Like Cube design, Commander deck building is about curating and showcasing your preferred Magic experience. I love building a forever-home for some favorite card or mechanic —but even in the forgiving metagame of casual Commander, some cards just don’t feel good. Funnily enough, those cards are the same ones which are often at the forefront of 1v1 formats.
Cards which trade one-to-one on resources with one opponent just set you back relative to the other players in Commander. Cards which generate finite, one-time value feel like a pointless half-measure when you’ll generally need an infinite engine to overpower a whole table at once.
Most significantly, any card or strategy which has to commit to aggression against one opponent at a time becomes a liability — which is by design. But what if you’re a fan of classic Red Deck Wins, Suicide Black or big green idiots, like Thragtusk? It feels paradoxical, but these days, Magic’s premiere casual format has very little place for a card that can’t threaten to explosively end a game on the spot.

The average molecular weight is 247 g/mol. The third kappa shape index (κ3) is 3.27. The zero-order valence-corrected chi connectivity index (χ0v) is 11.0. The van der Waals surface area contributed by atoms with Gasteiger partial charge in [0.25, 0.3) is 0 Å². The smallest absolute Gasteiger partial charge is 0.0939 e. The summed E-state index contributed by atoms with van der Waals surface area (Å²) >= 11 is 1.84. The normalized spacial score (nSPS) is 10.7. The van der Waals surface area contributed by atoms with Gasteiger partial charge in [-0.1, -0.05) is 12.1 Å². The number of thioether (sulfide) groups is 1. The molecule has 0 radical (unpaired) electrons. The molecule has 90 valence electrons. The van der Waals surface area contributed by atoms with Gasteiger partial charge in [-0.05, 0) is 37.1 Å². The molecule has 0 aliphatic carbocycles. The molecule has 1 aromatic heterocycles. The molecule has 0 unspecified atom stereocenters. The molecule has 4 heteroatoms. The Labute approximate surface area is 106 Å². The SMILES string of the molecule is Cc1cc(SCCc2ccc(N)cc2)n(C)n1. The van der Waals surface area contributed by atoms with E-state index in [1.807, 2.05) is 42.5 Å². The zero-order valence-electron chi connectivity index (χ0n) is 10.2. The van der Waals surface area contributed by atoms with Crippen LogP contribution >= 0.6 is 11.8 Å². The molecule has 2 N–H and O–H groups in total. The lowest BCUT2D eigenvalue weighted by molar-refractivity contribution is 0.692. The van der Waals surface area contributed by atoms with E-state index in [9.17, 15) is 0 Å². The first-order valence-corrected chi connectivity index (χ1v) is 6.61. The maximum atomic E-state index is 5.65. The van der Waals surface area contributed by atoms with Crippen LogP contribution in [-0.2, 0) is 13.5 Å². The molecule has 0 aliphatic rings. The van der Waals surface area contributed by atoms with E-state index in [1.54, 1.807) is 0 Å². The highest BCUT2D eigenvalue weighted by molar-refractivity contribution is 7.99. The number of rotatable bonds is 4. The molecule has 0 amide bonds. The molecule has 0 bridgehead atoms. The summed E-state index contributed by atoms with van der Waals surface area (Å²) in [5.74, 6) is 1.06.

This is not to criticize the imagination or taste of deck builders. It is already harder to feel involved in the game when you’re only taking 25% of the actions. Even the most efficient, “fair” value cards have their impact swallowed up by the mathematics of multiplayer — and that’s before you consider the bloated life totals any traditional aggro plan must contend with.
No, if you want to use Commander to celebrate the kind of Magic many of us have enjoyed in Standard or Modern formats past, it needs to be under the same resource dynamic they were balanced around in the first place — good old 1v1.
Even if you aren’t predisposed to nostalgia by these old Constructed bombs, the paradigm shift of 1v1 Commander seems like a perfect antidote to community concerns about an increasingly homogenous and strictly-defined multiplayer metagame.